NEW DELHI – Ahead of its first democratic elections in early October,
Afghanistan is facing an acute food and malnutrition crisis and continues to
suffer from the highest number of maternal and child deaths in Asia.
According to a study by the UN World Food Program (WFP), some 1.4 million Afghans
are affected by continued drought and crop failure, adding that more than $50
million is needed to tackle the severe situation facing the country.
Widespread food insecurity is heightened by several years of severe drought
coupled with decades of civil conflict.
"For almost five years, since 1999, the situation of drought remains
the same. And due to drought there is no cultivation," rues Dr. Roya Mutahar,
national nutrition officer of the Afghan health ministry.
Elaborates Dr. Hedayatullah Stanek Zai, the ministry's director general of
policy and planning, "Food is available but its prices are so high, it
becomes difficult for people to purchase it."
He adds that, "This condition has not improved since the past five years
and the water table is continuously reducing."
One of the reasons for the crippling food shortage is a radical change in the
pattern of cultivation, from wheat – the country's staple commodity – to poppy.
Says Dr. Ahmad Shah Salehi, the ministry's external coordination director,
"Most farmers are not producing wheat, but are moving towards poppy cultivation.
Poppy is more profitable for them since it needs a small piece of land without
too much water."
Zai attributes the growing food insecurity to a multiplicity of factors ranging
from limitations on population movement due to prevailing insecurity in some
parts of the country to poor transportation, seasonal obstacles like harsh winters,
a dramatic depletion of productive assets at the community and household level
and lack of employment opportunities.
Predictably then, according to Afghan health officials, the country suffers
from an extremely high 45-59 percent prevalence of chronic malnutrition, high
mortality rates among children under five years (257 per 1,000 live births),
high maternal mortality rates (1,600 per 100,000 live births), and the widespread
prevalence of micronutrient deficiency diseases.
The rugged, mountainous country has the highest maternal and child mortality
rates in Asia, with nutritional surveys suggesting that mothers, infants less
than six months old, and young children between six and 24 months face the greatest
"Today, apart from Afghanistan, there is not a single Asian country,
with the highest mortality rates in the world," says Dr. Patric Webb, chief
of nutrition, WFP.
"The population's poor micronutrient status is the result of lack of diversity
of food in the diet and over-reliance on the staple food – wheat," remarks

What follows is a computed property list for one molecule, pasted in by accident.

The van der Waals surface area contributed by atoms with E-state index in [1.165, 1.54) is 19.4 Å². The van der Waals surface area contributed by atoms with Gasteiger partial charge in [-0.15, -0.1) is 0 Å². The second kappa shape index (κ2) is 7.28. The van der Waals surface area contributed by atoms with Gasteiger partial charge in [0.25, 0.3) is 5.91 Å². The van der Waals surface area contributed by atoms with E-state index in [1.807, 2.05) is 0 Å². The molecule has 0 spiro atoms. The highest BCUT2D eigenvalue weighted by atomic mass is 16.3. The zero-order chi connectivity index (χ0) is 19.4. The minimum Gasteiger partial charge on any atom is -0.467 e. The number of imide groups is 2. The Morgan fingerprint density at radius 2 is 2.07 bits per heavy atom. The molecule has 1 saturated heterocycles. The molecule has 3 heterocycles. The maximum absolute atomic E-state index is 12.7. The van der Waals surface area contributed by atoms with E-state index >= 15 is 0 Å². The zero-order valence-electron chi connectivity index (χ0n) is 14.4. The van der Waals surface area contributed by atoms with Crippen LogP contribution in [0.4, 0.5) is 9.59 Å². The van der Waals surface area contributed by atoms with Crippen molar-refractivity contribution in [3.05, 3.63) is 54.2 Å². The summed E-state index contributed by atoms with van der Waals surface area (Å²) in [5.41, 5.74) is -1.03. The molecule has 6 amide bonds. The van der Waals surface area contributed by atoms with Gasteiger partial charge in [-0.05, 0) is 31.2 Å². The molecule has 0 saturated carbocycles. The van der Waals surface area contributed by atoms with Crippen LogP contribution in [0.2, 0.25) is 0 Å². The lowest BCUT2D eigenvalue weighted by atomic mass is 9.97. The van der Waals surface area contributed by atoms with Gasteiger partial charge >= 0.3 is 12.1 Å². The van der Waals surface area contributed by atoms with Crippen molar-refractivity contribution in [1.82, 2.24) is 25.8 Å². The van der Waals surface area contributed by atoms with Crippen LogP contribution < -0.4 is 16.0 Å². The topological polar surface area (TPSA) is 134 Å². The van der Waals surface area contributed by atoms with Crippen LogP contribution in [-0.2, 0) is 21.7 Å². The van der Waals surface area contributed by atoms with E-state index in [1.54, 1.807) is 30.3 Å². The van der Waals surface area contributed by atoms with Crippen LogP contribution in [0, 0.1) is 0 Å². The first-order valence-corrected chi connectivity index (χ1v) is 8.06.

He adds that iodine deficiency disorders are highly prevalent, particularly
in the mountainous provinces of the north, northwestern and central highlands
"The prevalence of clinical cases of goiter is reported to be between 20
and 63 percent, reaching up to 70 percent in particular areas. This is due
to the low access to iodized salt in the country," he says.
Data provided by the Afghan health ministry shows a prevalence of 50-70 percent
anemia among young children and mothers and up to 20 percent night blindness
Adds Zai, "Over the past few years outbreaks of scurvy have occurred repeatedly
in the winter months with severe clinical signs observed in ten percent of
the population in some of Afghanistan's remote districts."
Studies show access to health care is very limited, with only three percent
of Afghanistan's Gross Domestic Product (GDP) devoted to health.
A skewed ratio of doctors results in most of them being located in urban areas,
leaving remote, rural regions devoid of access to health services.
Around 75 percent of households in Afghanistan use unsafe water sources for
Analysis of the 2004 National Risk and Vulnerability Assessment reveals that
37 percent of the Afghan population – almost 6.5 million people –
are unable to meet their minimum food requirements, so they constitute the top
priority for assistance.
The Crop and Food Supply Assessment 2004, conducted by UN agencies and Afghan
government ministries in July, shows a whopping 70 percent of crops have failed
in the country's worst affected areas, like southern, western and southeastern
While spotlighting the deficiencies, government officials concede that some
development has taken place in Afghanistan after the fall of the Taliban regime.
Remarks Dr. Mutahar, "But the credit for this goes to the United Nations
and not the United States of America."